A subsidiary attack of the Somme Offensive, the Battle of Flers-Courcelette was notable for the introduction of tanks. The attack was launched across a 12 km front from Rawlinson’s Fourth Army salient on 15 September. Twelve divisions were employed, along with all the tanks the British army possessed: 49. Sir Douglas Haig, the British Commander-in-Chief, had wanted many more tanks in readiness for the full launch of the Somme Offensive on 1 July, but nevertheless determined to proceed with the Flers-Courcelette attack with this reduced number – a somewhat controversial decision, it having been argued that the tanks would be of little practical use in such small numbers.
The Honour was awarded to the 8th Hussars.
The Second Battle of Ypres was famous for the use of a new illegitimate weapon of warfare, poison gas, and the Battle of Flers-Courcelette was no less famous for the use of a new legitimate weapon, the tank.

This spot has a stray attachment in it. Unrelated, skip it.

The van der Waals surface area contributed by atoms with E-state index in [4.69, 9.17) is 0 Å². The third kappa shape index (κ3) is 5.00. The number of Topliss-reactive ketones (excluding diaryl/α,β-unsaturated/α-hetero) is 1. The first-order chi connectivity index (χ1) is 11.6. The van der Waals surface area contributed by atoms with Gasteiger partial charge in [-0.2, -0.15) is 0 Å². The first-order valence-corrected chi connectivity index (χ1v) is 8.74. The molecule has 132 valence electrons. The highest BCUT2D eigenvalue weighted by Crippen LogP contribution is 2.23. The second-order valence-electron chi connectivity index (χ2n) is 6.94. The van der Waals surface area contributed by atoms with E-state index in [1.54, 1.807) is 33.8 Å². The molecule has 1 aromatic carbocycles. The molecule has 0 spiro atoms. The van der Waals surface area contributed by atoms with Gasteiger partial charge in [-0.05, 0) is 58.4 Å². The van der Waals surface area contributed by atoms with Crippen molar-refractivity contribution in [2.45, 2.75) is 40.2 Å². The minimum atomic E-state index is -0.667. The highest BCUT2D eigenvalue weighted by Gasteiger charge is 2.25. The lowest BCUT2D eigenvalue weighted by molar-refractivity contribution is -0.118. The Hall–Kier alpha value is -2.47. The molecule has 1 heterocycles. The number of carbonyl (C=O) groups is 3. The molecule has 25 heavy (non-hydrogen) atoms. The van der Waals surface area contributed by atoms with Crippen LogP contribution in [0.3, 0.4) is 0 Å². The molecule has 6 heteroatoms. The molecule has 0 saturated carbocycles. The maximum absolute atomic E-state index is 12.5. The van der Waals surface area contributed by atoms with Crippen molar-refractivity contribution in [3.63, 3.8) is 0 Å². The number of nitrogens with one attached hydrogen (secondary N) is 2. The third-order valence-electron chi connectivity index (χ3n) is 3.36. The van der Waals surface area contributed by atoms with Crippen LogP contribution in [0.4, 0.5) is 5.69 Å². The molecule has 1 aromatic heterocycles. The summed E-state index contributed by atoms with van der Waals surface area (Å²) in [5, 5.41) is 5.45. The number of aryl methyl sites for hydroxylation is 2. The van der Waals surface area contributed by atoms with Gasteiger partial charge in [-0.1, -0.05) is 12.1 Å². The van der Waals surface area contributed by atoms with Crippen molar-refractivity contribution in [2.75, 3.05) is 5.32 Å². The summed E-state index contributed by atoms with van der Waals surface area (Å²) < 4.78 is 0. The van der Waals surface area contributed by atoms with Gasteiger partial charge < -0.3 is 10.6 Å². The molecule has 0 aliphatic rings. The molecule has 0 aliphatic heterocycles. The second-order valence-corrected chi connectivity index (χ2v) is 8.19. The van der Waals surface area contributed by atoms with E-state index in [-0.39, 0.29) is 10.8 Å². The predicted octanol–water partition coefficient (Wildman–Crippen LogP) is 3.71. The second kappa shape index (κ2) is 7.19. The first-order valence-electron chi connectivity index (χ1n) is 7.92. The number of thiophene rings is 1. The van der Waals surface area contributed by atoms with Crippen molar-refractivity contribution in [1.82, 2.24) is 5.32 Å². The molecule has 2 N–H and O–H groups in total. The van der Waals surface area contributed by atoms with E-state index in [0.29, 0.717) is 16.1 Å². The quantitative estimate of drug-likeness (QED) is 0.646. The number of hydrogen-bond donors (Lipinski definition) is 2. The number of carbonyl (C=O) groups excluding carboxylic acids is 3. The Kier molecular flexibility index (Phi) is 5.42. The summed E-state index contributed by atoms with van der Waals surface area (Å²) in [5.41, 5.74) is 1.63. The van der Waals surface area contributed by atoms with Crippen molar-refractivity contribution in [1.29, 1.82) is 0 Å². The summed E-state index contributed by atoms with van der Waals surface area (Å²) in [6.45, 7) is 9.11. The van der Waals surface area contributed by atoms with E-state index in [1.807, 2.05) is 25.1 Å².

For the first time in the annuals of war forty-two tanks were employed, and they performed useful work. “Creeping,” and “rolling,” barrage was also used as an attacking barrage by the 15th Corps in the attack on Flers. The bombardment has lasted for three days, and at 6 am on the 15th it rose to its height.
The final twenty minutes of intense fire, slowly creeping forward with infantry close under its shadow, pinned the Germans to their positions.
Naturally, the methodical advance of the forty-two tanks startled them with all the sense of mystery that the unknown inspires. The element of surprise in the first employment of the tanks was every bit as apparent as the same element in the first employment of gas.
The regiment saddled up at 11 am on the 15th and remained so till 5 pm when orders were received to move as 9 am the next day. Major Mort went to the Brigade for liaison duty, and Second-Lieutenants Knight and Armstrong acted as gallopers to the Brigade on the 15th.
The squadrons on the 16th were told to hold themselves in readiness to proceed at short notice.
With 44 men Lieutenant Hornby was sent to reconnoitre in the vicinity of Gudecourt. At midnight orders were received to proceed westwards at 6 am. Orders came at 5.45 am to march back to Bussy via Morlancourt.
On the 19th Private Howes died from the wounds he received on the 16th.